Red Sox chief baseball officer Chaim Bloom said as much himself when speaking with reporters on Monday.

“He’s an interesting prospect that I know this organization has had an eye on since he was in the draft,” Bloom said of German via Zoom. “I remember talking about him in our draft room when I was with the Rays. He was at North Florida and was kind of a pop-up guy that spring.”

Last time German saw any organized minor-league action (excluding rehab stints), he posted a 3.79 ERA and 3.56 xFIP over 16 outings (15 starts) and 76 innings pitched for the High-A Tampa Tarpons in 2019.

The native of Queens put up those numbers while working with a high-velocity four-seam fastball in addition to an evolving repertoire of secondary pitches that includes a changeup.

“He’s a power arm with a really good fastball that has good velo, good life,” said Bloom. “The secondaries are coming. The fastball is certainly the foundation right now, but that’s a great place to start. When a guy shows that he has a fastball that has the power and the life to be effective, and it’s a big-league fastball.

“A good body, athletic,” he continued. “A guy who improved a lot in a short period of time starting near the end of his college career. The type of guy that you would bet on to be able to make more improvement, so we’re excited to get him in here and keep molding him.”

One caveat that comes with the Red Sox acquiring a prospect such as German is the fact that there was no minor-league season last year.

On top of that, German was not included in the Yankees’ 60-man player pool, nor did he participate in a fall instructional league since New York did not have one. So, he was basically left to further his development with his own resources.

Having said all that, the Sox were essentially working with little to no new data and instead had to rely on information pertaining to German from 2019 and earlier, which can make these sorts of transactions a bit unnerving.

“This was one of the more interesting aspects of a trade like this, and frankly one of the more uncomfortable aspects of a trade like this is that there’s not as much information on his 2020,” Bloom stated. “This required a lot of legwork from a lot of different people in our organization, especially [vice president of professional scouting] Gus Quattlebaum and [director of professional scouting] Harrison Slutsky and their group.

“And then, really marshalling different resources to get as much intel as we could,” he added. “There’s no question when you’re acquiring a prospect right now — especially one that didn’t participate in an instructional league — there’s more unknowns. Now, we don’t want to be scared off too much by that because those can play in both directions. We felt we had enough intel on his situation to be comfortable making the trade, but it was definitely something that we had to work through and we had to get comfortable with.”

With the start date of the minor-league season below the Triple-A level getting pushed back until later in the spring, where German will began his Red Sox career — likely Greenville or Portland — has yet to be discussed.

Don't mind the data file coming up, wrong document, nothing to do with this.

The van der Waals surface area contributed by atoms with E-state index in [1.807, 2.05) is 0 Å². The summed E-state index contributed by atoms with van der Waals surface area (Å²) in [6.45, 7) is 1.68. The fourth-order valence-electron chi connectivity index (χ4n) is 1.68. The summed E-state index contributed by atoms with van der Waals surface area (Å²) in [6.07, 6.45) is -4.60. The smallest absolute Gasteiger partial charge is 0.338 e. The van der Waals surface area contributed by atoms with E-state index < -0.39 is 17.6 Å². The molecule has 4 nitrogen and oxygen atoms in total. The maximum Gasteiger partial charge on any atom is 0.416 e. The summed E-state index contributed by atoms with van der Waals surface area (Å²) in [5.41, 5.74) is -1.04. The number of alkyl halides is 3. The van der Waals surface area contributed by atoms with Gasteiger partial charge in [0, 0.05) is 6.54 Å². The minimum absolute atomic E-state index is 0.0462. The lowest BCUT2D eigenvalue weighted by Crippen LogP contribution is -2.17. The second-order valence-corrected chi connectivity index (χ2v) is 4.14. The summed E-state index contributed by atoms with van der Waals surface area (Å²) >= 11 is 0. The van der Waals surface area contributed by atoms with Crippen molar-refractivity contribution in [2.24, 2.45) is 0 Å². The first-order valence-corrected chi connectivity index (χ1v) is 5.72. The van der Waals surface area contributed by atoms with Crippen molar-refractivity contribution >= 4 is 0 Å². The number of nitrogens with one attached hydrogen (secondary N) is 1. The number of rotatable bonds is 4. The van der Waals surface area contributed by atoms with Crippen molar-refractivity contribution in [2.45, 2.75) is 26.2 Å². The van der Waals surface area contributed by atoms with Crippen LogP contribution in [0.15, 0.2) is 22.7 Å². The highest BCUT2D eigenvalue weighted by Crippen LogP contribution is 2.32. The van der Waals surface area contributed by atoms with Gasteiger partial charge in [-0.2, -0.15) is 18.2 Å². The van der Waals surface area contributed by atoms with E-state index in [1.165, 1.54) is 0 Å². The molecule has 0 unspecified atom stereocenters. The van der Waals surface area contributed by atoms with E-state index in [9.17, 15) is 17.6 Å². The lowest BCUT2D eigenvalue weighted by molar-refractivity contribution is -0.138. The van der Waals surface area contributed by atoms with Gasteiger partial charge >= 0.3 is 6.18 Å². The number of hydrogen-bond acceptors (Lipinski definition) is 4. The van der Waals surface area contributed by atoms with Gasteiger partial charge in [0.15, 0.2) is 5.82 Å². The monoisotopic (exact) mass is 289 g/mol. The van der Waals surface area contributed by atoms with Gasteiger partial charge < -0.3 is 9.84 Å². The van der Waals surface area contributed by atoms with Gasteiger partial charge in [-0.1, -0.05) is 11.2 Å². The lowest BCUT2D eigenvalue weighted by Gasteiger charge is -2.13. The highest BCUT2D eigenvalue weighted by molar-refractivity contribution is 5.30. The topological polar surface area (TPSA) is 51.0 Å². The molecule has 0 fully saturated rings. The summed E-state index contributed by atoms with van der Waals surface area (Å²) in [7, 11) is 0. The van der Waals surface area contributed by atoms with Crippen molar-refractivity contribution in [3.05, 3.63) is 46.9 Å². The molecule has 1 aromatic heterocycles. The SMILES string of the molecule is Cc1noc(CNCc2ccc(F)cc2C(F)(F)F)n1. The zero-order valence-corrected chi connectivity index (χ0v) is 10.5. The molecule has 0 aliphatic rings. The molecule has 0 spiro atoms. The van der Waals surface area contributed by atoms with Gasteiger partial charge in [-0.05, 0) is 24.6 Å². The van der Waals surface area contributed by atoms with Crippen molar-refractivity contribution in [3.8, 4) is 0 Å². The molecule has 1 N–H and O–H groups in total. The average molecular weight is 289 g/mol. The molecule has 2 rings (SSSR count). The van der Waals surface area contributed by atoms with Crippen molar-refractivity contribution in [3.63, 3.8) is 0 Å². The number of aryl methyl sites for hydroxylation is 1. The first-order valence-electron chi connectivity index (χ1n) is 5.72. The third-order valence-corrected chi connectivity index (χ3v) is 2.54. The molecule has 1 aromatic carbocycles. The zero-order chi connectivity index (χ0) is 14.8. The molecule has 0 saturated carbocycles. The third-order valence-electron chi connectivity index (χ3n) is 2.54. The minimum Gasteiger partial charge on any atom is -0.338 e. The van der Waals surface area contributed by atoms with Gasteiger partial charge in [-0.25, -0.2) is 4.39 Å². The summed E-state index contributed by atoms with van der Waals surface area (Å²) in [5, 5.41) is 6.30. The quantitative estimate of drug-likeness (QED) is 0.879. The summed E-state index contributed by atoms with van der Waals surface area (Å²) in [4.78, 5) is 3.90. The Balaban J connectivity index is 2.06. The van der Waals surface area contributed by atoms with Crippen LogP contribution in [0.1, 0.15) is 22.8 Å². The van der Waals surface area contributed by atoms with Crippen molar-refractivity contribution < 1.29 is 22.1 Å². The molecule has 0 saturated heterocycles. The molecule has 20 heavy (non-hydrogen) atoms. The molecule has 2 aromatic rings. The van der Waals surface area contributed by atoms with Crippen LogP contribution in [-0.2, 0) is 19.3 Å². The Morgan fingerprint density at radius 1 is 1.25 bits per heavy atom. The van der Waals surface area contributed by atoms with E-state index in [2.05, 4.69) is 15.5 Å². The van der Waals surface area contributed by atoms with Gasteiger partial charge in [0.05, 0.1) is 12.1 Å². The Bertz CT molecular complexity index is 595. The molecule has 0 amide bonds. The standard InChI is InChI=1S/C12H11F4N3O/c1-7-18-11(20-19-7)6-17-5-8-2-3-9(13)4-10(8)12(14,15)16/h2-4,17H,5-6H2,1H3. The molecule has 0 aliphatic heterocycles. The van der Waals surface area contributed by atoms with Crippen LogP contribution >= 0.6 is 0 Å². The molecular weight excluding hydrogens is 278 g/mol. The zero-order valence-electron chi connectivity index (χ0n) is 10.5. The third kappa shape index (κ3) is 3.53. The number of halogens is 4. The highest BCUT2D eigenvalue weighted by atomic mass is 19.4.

What is clear now, however, is that the flame-throwing, 6-foot-2, 195 lb. hurler will remain a starter for the time being even if his path to the next level involves a move to the bullpen somewhere down the line.

“As far as his role, I think generally speaking, when a guy has had success in a starting role, you don’t want to cut off the upside of him continuing to have that success, absent some critical, immediate need,” Bloom said. “There are exceptions, but a lot of those exceptions come from really knowing the person and the player, and obviously we need to get to know him better. But, I could see him doing either in the future. It really depends on where he goes. But, like I said, he’s got a really good foundation with the athleticism and the fastball that he has, and we want to keep him developing.”

German, who does not turn 24 until September, is currently regarded by MLB Pipeline as Boston’s No. 27 prospect. He will be eligible for the Rule 5 Draft this coming December, so he is probably someone you want to get familiar with between now and the November 20 deadline.

(Picture of Frank German: Jon Monaghan/Broken Bat Media)

What the Adam Ottavino trade means for the Red Sox’ 40-man roster

After the Red Sox made their acquisition of right-handed reliever Adam Ottavino from the Yankees official on Monday, the club’s Opening Day roster took another step towards its completion.

That said, the reason the Sox were able to announce the addition of Ottavino so quickly is because they had an open 40-man roster spot for him following the trade that sent infielder C.J. Chatham to the Phillies last week.

Now that the 35-year-old hurler is officially a Red Sox, though, more questions arise pertaining to other players Boston has reportedly signed to major-league contracts recently. Those players would be none other than left-hander Martin Perez, utilityman Enrique Hernandez, and right-hander Garrett Richards, of course.

Perez agreed to a one-year deal with the Sox that includes a club option for 2022 on January 16, Hernandez agreed to a two-year deal on January 22, and Richards agreed to deal with a similar structure to Perez’s on Saturday.

According to MassLive.com’s Chris Cotillo, all three of these deals are still pending physicals and likely won’t be made official until later this week.

Between now and the time said deals are made official, Red Sox chief baseball officer Chaim Bloom and Co. will have some tough decisions to make when it comes to trimming down the club’s 40-man roster in order to accommodate Perez, Hernandez, and Richards.